For the next 30 days, we’re providing free access to non-subscribers so you can see what we have to offer. And if you subscribe by May 1, you’ll get a 25% discount on your subscription!
We hope you’ll like what you see and want to support local media.
Click here to start a new subscription
Every week here at the Capitol, we must maneuver through a slew of new legislation. Many of these bills are being peddled as benign, but in reality, they would work to reverse certain positive trends we've accomplished since the beginning of the term.
Like I've said before, the best thing the government can do for the economy is get out of the way.
It is vital that legislators perform due diligence before casting a vote on any new legislation. Our government is designed to emphasize the people's voice and diminish the federal voice - so even a single vote has weight and should be carefully placed.
As some of you may know, I was recently appointed to the Health Equity Commission and Child Fatality Review Team, so that I might help ensure the integrity and quality of state services. Those appointments are important, and I have been attentively sharing my time between the Capitol and individual constituent needs.
One particular concern of mine, as it directly affects our constituents' livelihoods and abilities to thrive, has been the availability and effectiveness of Colorado healthcare. As your state senator for District 4 (Castle Rock, Parker, Castle Pines, Larkspur, Franktown), I am leading the movement to repeal the Colorado Health Benefit Exchange. I am sponsoring Senate Bill 17-003 "Repeal of Colorado Health Benefit Exchange Act" with House Minority Leader Patrick Neville, who resides in Castle Rock.
The bill has been assigned to the Senate Appropriations Committee, where it likely will pass and then be sent to the Senate floor for second and third readings where it is likely to pass as well. After that, it will end up in the House. Other states including Nevada and Kentucky have had lots of success with similar legislative changes, and I am looking forward to the chance to give Coloradans a break and make those same positive changes here.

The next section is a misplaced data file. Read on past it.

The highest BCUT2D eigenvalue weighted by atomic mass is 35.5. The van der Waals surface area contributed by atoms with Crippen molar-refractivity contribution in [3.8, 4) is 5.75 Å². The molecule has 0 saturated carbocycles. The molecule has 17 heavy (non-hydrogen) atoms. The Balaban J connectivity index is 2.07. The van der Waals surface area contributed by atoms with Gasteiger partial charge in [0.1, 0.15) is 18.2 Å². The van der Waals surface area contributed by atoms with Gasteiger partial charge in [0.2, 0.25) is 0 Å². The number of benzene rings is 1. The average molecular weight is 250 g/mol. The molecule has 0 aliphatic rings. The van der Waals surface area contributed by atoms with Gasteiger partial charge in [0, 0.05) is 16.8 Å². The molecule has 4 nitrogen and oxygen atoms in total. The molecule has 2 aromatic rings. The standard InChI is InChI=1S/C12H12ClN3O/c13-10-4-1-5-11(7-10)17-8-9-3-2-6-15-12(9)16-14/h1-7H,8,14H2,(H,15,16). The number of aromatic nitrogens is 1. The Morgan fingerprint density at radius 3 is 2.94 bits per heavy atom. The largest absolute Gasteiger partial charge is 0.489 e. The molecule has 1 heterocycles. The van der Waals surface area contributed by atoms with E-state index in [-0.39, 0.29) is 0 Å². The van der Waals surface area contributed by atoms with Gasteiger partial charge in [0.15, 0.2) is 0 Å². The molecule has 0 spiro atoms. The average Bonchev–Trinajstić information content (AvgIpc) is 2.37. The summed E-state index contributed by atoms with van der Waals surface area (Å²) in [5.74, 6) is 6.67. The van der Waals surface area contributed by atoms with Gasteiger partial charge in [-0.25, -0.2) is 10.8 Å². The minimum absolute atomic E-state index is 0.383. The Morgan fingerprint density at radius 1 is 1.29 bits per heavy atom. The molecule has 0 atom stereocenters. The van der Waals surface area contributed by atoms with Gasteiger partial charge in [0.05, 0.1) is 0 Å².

I am also the Senate sponsor for HB17-1052. This bill charges the Colorado Department of Human Services and the Child Welfare Allocations Committee to develop more flexible formulas that directly affect the population of children in need of child welfare services. It is important to have those closest to the issue be most involved to allocating resources.
Additionally, I have been busy supporting SB17-001, an opportunity for both parties to invest in the success of small businesses. I am thrilled that it has passed the Senate, and is currently in the House. Tim Neville and Patrick Neville sponsored this bill because, as legislators, we see that there is too much red tape limiting small businesses from growing and creating more jobs. We want to hack away at some of the legal brush so that Colorado businesses can thrive and hire more employees.
Small businesses are the heart of the Colorado economy, and it's time that our legislature is supportive rather than an obstacle.
Over the past month, I have been meeting with constituents and listening to their concerns offering solutions and directing them to the proper department that can help.
Most recently, I met with the fourth-grade class from Soaring Hawk Elementary, Castle Rock. I had the chance to discuss civic service, answer their questions, and take selfies.
If you would like to raise a concern, ask a question, or provide input, please do not hesitate to reach out to me anytime at 303-866-4869 or by email: firstname.lastname@example.org.
Parker resident Jim Smallwood is the Republican state senator for District 4, which includes much of Douglas County.
Other items that may interest you
We have noticed you are using an ad blocking plugin in your browser.
The revenue we receive from our advertisers helps make this site possible. We request you whitelist our site.